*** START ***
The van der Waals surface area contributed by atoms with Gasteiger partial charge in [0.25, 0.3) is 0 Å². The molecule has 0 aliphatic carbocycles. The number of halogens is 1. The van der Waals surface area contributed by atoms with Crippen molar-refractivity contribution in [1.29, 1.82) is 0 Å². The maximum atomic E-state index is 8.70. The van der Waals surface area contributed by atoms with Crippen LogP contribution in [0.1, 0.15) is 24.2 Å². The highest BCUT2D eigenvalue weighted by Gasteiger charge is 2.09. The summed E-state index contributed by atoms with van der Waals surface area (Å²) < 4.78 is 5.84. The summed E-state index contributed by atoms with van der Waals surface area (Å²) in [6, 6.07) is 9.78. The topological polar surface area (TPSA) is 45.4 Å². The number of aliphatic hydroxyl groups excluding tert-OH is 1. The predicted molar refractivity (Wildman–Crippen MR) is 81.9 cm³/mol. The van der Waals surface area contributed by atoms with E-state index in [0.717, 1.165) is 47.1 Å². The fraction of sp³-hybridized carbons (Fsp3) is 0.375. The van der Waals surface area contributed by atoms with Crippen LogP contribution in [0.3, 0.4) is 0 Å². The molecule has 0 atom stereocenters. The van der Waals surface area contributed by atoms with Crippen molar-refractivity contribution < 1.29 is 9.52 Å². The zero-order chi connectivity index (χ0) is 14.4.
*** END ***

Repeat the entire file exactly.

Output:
The van der Waals surface area contributed by atoms with Gasteiger partial charge in [0.25, 0.3) is 0 Å². The molecule has 0 aliphatic carbocycles. The number of halogens is 1. The van der Waals surface area contributed by atoms with Crippen molar-refractivity contribution in [1.29, 1.82) is 0 Å². The maximum atomic E-state index is 8.70. The van der Waals surface area contributed by atoms with Crippen LogP contribution in [0.1, 0.15) is 24.2 Å². The highest BCUT2D eigenvalue weighted by Gasteiger charge is 2.09. The summed E-state index contributed by atoms with van der Waals surface area (Å²) < 4.78 is 5.84. The summed E-state index contributed by atoms with van der Waals surface area (Å²) in [6, 6.07) is 9.78. The topological polar surface area (TPSA) is 45.4 Å². The number of aliphatic hydroxyl groups excluding tert-OH is 1. The predicted molar refractivity (Wildman–Crippen MR) is 81.9 cm³/mol. The van der Waals surface area contributed by atoms with E-state index in [0.717, 1.165) is 47.1 Å². The fraction of sp³-hybridized carbons (Fsp3) is 0.375. The van der Waals surface area contributed by atoms with Crippen LogP contribution in [0.3, 0.4) is 0 Å². The molecule has 0 atom stereocenters. The van der Waals surface area contributed by atoms with Crippen molar-refractivity contribution < 1.29 is 9.52 Å². The zero-order chi connectivity index (χ0) is 14.4.